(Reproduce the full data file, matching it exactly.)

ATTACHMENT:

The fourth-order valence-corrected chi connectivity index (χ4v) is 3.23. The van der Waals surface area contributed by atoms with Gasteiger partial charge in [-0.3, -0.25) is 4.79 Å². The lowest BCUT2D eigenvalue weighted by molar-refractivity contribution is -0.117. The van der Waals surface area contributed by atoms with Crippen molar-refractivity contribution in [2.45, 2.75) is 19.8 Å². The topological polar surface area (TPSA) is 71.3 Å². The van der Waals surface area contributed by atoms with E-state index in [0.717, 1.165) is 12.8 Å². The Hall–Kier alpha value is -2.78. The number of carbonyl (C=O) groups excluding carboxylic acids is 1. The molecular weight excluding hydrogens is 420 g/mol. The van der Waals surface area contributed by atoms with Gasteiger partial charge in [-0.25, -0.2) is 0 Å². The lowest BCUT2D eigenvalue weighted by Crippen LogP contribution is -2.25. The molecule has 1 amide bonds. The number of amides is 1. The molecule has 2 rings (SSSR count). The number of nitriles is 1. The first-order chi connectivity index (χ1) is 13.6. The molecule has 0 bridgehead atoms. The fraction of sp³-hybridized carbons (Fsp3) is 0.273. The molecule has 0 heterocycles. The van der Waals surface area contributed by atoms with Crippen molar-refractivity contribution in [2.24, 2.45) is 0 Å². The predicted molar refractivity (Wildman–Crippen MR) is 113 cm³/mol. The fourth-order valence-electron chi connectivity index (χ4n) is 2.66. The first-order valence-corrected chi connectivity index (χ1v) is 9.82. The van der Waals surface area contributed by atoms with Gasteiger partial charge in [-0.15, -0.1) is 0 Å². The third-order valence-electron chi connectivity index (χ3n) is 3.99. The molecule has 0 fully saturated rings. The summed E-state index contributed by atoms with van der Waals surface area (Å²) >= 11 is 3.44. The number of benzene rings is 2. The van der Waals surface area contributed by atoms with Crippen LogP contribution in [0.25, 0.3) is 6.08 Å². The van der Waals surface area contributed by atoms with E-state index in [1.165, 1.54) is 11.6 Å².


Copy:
The fourth-order valence-corrected chi connectivity index (χ4v) is 3.23. The van der Waals surface area contributed by atoms with Gasteiger partial charge in [-0.3, -0.25) is 4.79 Å². The lowest BCUT2D eigenvalue weighted by molar-refractivity contribution is -0.117. The van der Waals surface area contributed by atoms with Crippen molar-refractivity contribution in [2.45, 2.75) is 19.8 Å². The topological polar surface area (TPSA) is 71.3 Å². The van der Waals surface area contributed by atoms with E-state index in [0.717, 1.165) is 12.8 Å². The Hall–Kier alpha value is -2.78. The number of carbonyl (C=O) groups excluding carboxylic acids is 1. The molecular weight excluding hydrogens is 420 g/mol. The van der Waals surface area contributed by atoms with Gasteiger partial charge in [-0.25, -0.2) is 0 Å². The lowest BCUT2D eigenvalue weighted by Crippen LogP contribution is -2.25. The molecule has 1 amide bonds. The number of amides is 1. The molecule has 2 rings (SSSR count). The number of nitriles is 1. The first-order chi connectivity index (χ1) is 13.6. The molecule has 0 bridgehead atoms. The fraction of sp³-hybridized carbons (Fsp3) is 0.273. The molecule has 0 heterocycles. The van der Waals surface area contributed by atoms with Crippen molar-refractivity contribution in [2.24, 2.45) is 0 Å². The predicted molar refractivity (Wildman–Crippen MR) is 113 cm³/mol. The fourth-order valence-electron chi connectivity index (χ4n) is 2.66. The first-order valence-corrected chi connectivity index (χ1v) is 9.82. The van der Waals surface area contributed by atoms with Gasteiger partial charge in [-0.15, -0.1) is 0 Å². The third-order valence-electron chi connectivity index (χ3n) is 3.99. The molecule has 0 fully saturated rings. The summed E-state index contributed by atoms with van der Waals surface area (Å²) >= 11 is 3.44. The number of benzene rings is 2. The van der Waals surface area contributed by atoms with Crippen LogP contribution in [0.25, 0.3) is 6.08 Å². The van der Waals surface area contributed by atoms with E-state index in [1.165, 1.54) is 11.6 Å².